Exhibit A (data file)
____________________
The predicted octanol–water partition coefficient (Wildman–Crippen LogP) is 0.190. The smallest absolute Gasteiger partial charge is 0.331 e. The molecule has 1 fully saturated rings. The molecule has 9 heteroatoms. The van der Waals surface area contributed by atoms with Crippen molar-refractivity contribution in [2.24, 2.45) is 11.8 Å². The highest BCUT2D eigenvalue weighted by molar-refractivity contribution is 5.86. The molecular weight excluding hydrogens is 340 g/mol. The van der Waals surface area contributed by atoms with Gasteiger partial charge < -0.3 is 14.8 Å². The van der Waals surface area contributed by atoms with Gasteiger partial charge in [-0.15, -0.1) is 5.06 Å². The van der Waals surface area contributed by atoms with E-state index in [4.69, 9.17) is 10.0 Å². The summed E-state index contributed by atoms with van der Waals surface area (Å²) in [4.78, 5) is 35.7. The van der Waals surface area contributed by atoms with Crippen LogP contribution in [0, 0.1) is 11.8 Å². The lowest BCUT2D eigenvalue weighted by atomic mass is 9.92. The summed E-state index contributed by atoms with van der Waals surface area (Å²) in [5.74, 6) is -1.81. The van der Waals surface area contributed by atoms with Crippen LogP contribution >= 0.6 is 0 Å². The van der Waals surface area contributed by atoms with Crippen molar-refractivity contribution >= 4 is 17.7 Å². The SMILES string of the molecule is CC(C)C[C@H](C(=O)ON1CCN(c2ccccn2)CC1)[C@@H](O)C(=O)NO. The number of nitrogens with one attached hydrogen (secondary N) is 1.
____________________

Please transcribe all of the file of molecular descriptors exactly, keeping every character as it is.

The predicted octanol–water partition coefficient (Wildman–Crippen LogP) is 0.190. The smallest absolute Gasteiger partial charge is 0.331 e. The molecule has 1 fully saturated rings. The molecule has 9 heteroatoms. The van der Waals surface area contributed by atoms with Crippen molar-refractivity contribution in [2.24, 2.45) is 11.8 Å². The highest BCUT2D eigenvalue weighted by molar-refractivity contribution is 5.86. The molecular weight excluding hydrogens is 340 g/mol. The van der Waals surface area contributed by atoms with Gasteiger partial charge < -0.3 is 14.8 Å². The van der Waals surface area contributed by atoms with Gasteiger partial charge in [-0.15, -0.1) is 5.06 Å². The van der Waals surface area contributed by atoms with E-state index in [4.69, 9.17) is 10.0 Å². The summed E-state index contributed by atoms with van der Waals surface area (Å²) in [4.78, 5) is 35.7. The van der Waals surface area contributed by atoms with Crippen LogP contribution in [0, 0.1) is 11.8 Å². The lowest BCUT2D eigenvalue weighted by atomic mass is 9.92. The summed E-state index contributed by atoms with van der Waals surface area (Å²) in [5.74, 6) is -1.81. The van der Waals surface area contributed by atoms with Crippen LogP contribution >= 0.6 is 0 Å². The van der Waals surface area contributed by atoms with Crippen molar-refractivity contribution >= 4 is 17.7 Å². The SMILES string of the molecule is CC(C)C[C@H](C(=O)ON1CCN(c2ccccn2)CC1)[C@@H](O)C(=O)NO. The number of nitrogens with one attached hydrogen (secondary N) is 1.